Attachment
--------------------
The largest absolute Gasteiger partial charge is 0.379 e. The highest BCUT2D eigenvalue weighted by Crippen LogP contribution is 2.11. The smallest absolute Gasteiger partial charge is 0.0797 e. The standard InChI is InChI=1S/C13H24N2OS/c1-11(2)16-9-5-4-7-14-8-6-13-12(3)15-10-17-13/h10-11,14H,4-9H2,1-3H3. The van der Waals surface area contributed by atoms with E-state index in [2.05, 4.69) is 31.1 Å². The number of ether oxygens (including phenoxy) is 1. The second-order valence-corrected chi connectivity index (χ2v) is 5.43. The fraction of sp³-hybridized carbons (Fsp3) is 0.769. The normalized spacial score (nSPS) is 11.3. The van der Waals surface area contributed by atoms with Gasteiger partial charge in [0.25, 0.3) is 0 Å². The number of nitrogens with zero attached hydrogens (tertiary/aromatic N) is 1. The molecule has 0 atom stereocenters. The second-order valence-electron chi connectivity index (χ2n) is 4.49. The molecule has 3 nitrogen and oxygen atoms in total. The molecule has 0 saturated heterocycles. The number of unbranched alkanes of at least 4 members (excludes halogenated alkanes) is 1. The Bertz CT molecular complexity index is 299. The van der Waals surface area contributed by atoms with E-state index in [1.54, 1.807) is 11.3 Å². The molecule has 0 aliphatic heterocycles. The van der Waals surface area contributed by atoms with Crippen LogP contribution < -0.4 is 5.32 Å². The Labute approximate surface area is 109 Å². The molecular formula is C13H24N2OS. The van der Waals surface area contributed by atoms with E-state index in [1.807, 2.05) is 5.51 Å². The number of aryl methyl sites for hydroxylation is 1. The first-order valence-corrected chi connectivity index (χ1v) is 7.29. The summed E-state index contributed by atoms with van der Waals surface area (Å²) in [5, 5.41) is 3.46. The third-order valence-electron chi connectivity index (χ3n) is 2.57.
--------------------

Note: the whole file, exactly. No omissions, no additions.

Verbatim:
The largest absolute Gasteiger partial charge is 0.379 e. The highest BCUT2D eigenvalue weighted by Crippen LogP contribution is 2.11. The smallest absolute Gasteiger partial charge is 0.0797 e. The standard InChI is InChI=1S/C13H24N2OS/c1-11(2)16-9-5-4-7-14-8-6-13-12(3)15-10-17-13/h10-11,14H,4-9H2,1-3H3. The van der Waals surface area contributed by atoms with E-state index in [2.05, 4.69) is 31.1 Å². The number of ether oxygens (including phenoxy) is 1. The second-order valence-corrected chi connectivity index (χ2v) is 5.43. The fraction of sp³-hybridized carbons (Fsp3) is 0.769. The normalized spacial score (nSPS) is 11.3. The van der Waals surface area contributed by atoms with Gasteiger partial charge in [0.25, 0.3) is 0 Å². The number of nitrogens with zero attached hydrogens (tertiary/aromatic N) is 1. The molecule has 0 atom stereocenters. The second-order valence-electron chi connectivity index (χ2n) is 4.49. The molecule has 3 nitrogen and oxygen atoms in total. The molecule has 0 saturated heterocycles. The number of unbranched alkanes of at least 4 members (excludes halogenated alkanes) is 1. The Bertz CT molecular complexity index is 299. The van der Waals surface area contributed by atoms with E-state index in [1.54, 1.807) is 11.3 Å². The molecule has 0 aliphatic heterocycles. The van der Waals surface area contributed by atoms with Crippen LogP contribution < -0.4 is 5.32 Å². The Labute approximate surface area is 109 Å². The molecular formula is C13H24N2OS. The van der Waals surface area contributed by atoms with E-state index in [1.807, 2.05) is 5.51 Å². The number of aryl methyl sites for hydroxylation is 1. The first-order valence-corrected chi connectivity index (χ1v) is 7.29. The summed E-state index contributed by atoms with van der Waals surface area (Å²) in [5, 5.41) is 3.46. The third-order valence-electron chi connectivity index (χ3n) is 2.57.